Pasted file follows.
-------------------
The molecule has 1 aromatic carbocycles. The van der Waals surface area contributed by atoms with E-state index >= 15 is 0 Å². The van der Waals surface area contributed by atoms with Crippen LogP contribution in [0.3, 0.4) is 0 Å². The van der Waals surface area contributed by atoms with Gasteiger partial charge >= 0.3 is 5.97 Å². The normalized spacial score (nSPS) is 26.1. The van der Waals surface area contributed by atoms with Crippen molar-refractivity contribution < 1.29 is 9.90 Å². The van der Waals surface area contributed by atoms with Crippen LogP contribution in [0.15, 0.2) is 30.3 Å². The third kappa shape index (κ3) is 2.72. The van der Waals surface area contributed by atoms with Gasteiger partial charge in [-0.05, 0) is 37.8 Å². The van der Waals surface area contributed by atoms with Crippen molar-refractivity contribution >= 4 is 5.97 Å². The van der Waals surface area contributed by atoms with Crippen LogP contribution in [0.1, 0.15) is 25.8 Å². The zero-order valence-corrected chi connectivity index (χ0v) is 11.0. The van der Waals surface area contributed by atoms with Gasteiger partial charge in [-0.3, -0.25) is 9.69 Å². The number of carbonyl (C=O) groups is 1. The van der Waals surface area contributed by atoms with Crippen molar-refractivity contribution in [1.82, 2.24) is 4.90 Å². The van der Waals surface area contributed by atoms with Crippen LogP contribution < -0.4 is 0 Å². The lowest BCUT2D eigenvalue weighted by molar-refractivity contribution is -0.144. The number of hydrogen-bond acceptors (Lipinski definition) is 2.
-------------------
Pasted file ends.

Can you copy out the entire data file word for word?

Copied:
The molecule has 1 aromatic carbocycles. The van der Waals surface area contributed by atoms with E-state index >= 15 is 0 Å². The van der Waals surface area contributed by atoms with Crippen LogP contribution in [0.3, 0.4) is 0 Å². The van der Waals surface area contributed by atoms with Gasteiger partial charge >= 0.3 is 5.97 Å². The normalized spacial score (nSPS) is 26.1. The van der Waals surface area contributed by atoms with Crippen molar-refractivity contribution < 1.29 is 9.90 Å². The van der Waals surface area contributed by atoms with Crippen LogP contribution in [0.15, 0.2) is 30.3 Å². The third kappa shape index (κ3) is 2.72. The van der Waals surface area contributed by atoms with Gasteiger partial charge in [-0.05, 0) is 37.8 Å². The van der Waals surface area contributed by atoms with Crippen molar-refractivity contribution >= 4 is 5.97 Å². The van der Waals surface area contributed by atoms with Crippen LogP contribution in [0.1, 0.15) is 25.8 Å². The zero-order valence-corrected chi connectivity index (χ0v) is 11.0. The van der Waals surface area contributed by atoms with Gasteiger partial charge in [-0.3, -0.25) is 9.69 Å². The number of carbonyl (C=O) groups is 1. The van der Waals surface area contributed by atoms with Crippen molar-refractivity contribution in [1.82, 2.24) is 4.90 Å². The van der Waals surface area contributed by atoms with Crippen LogP contribution < -0.4 is 0 Å². The lowest BCUT2D eigenvalue weighted by molar-refractivity contribution is -0.144. The number of hydrogen-bond acceptors (Lipinski definition) is 2.